United States District Court, E.D. California
ORDER ADOPTING FINDINGS AND RECOMMENDATIONS TO (1) GRANT IN PART AND DENY IN PART DEFENDANT'S REQUEST FOR JUDICIAL NOTICE, AND (2) GRANT IN PART AND DENY IN PART DEFENDANT'S MOTION TO DISMISS (ECF Nos. 12 & 23)
LAWRENCE J. O'NEILL, District Judge.
Plaintiff is a civil detainee proceeding pro se and in forma pauperis in this civil rights action brought pursuant to 28 U.S.C. § 1983. The action proceeds against Defendant Duvall on Plaintiff's First Amendment retaliation claim and Fourth Amendment unlawful search claim. Plaintiff's claims are based on an alleged retaliatory search of Plaintiff's room and confiscation of his computer and electronic devices. Defendant moved to dismiss on the ground Plaintiff's complaint failed to state a claim. The matter was referred to a United States Magistrate Judge pursuant to 28 U.S.C. § 636(b)(1)(B) and Local Rule 302 of the United States District Court for the Eastern District of California.
On December 9, 2014, the Magistrate Judge issued findings and recommendations to grant in part and deny in part Defendant's request for judicial notice, and to grant in part and deny in part Defendant's motion to dismiss. (ECF No. 23.) Plaintiff filed a statement of no objections. (ECF No. 27.) Defendant filed objections. (ECF No. 28.)
In accordance with the provisions of 28 U.S.C. § 636(b)(1), the Court has conducted a de novo review of this case. Having carefully reviewed the entire file, the Court finds the findings and recommendation to be supported by the record and by proper analysis.
Defendant's first objection to the findings and recommendations concerns Plaintiff's Fourth Amendment claim. Defendant argues that the Magistrate Judge incorrectly stated that Plaintiff "had a reasonable expectation of privacy in his cell." (ECF No. 28 at 2.) However, Defendant misstates the findings and recommendations. The Magistrate Judge stated, "The issue in this case is... whether [Plaintiff] had the right to be free from unreasonable searches...." (ECF No. 23 at 7.) This is an accurate statement of the law. Although the reasonableness of a particular search must be determined with reference to the detention context and the correspondingly diminished expectation of privacy, a search or seizure that is retaliatory is unreasonable and violates the Fourth Amendment. Hydrick v. Hunter, 500 F.3d 978, 993 (9th Cir. 2007).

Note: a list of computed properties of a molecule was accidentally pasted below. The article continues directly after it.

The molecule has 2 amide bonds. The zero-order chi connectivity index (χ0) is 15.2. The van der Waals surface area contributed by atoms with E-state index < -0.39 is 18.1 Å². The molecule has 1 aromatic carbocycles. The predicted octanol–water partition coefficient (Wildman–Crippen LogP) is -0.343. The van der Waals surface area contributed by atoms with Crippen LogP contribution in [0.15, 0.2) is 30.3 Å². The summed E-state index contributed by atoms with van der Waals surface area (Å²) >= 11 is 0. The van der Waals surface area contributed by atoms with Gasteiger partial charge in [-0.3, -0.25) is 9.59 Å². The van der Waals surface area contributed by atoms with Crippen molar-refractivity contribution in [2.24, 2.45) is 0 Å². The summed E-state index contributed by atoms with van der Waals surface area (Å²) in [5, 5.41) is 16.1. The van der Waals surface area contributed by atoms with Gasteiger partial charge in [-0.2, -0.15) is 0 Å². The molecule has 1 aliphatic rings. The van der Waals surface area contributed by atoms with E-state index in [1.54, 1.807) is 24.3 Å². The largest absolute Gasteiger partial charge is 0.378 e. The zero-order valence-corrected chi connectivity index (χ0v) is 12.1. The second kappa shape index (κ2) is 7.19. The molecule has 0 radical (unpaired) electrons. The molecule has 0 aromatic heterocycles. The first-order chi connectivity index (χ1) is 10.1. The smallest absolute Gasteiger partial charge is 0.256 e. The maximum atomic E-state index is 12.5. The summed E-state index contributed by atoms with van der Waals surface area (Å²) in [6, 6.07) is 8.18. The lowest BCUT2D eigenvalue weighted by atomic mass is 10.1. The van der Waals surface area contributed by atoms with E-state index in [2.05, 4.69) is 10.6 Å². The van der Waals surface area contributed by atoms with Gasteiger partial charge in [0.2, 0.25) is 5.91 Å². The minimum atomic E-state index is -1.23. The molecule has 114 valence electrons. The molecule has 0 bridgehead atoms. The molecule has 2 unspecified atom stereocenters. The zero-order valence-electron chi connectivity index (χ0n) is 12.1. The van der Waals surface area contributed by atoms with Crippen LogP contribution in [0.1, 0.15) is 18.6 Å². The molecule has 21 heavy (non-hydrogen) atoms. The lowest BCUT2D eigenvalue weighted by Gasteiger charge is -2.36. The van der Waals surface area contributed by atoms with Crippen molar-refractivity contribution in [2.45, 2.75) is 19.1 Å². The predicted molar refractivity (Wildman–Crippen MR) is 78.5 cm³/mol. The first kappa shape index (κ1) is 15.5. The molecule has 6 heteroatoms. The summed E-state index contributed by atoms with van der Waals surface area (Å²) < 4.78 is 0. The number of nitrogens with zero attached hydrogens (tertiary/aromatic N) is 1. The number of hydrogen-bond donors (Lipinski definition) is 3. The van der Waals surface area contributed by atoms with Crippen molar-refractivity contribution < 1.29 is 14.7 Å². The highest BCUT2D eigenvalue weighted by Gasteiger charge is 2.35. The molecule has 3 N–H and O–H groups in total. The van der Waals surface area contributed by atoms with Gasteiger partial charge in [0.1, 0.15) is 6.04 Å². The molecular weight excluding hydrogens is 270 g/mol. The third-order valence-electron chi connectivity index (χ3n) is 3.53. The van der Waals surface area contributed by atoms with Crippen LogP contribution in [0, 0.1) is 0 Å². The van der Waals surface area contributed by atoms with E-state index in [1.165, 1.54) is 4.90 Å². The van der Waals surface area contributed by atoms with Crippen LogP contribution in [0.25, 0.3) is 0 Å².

Next, Defendant argues that because the search was conducted to locate and seize contraband, the search was proper. However, nothing in the complaint states that the searches conducted by Defendant Duvall were for the purpose of locating and seizing contraband. Defendant may introduce evidence of such purpose in a motion for summary judgment or at trial. Liberally construed, the complaint contains sufficient facts to create an inference that the search was retaliatory.
Lastly, Defendant objects to the extent the findings and recommendations "suggest [Plaintiff] ha[s] a constitutional right to possess his electronic devices." (ECF No. 28 at 4.) However, the findings and recommendation make no such suggestion, and indeed plainly state to the contrary: "The issue in this case is not whether Plaintiff had a constitutional right to possess his electronic devices...." (ECF No. 23 at 7.) Rather, the issue is whether Plaintiff had a right to be free from retaliatory search of his room and seizure of his electronic devices.
Accordingly, Defendant's objections are without merit. Based on the foregoing, it is HEREBY ORDERED that:
1. The Court adopts the findings and recommendations (ECF No. 23), filed December 9, 2014, in full;
2. Defendant's request for judicial notice (ECF No. 12), filed April 29, 2014, is GRANTED IN PART AND DENIED IN PART;
3. Defendant's motion to dismiss (ECF No. 12), filed April 29, 2014, is GRANTED IN PART AND DENIED IN PART;
4. Plaintiff's claim for money damages against Defendant Duvall in his official capacity is DISMISSED; and
5. Plaintiff may proceed on his remaining cognizable claims against ...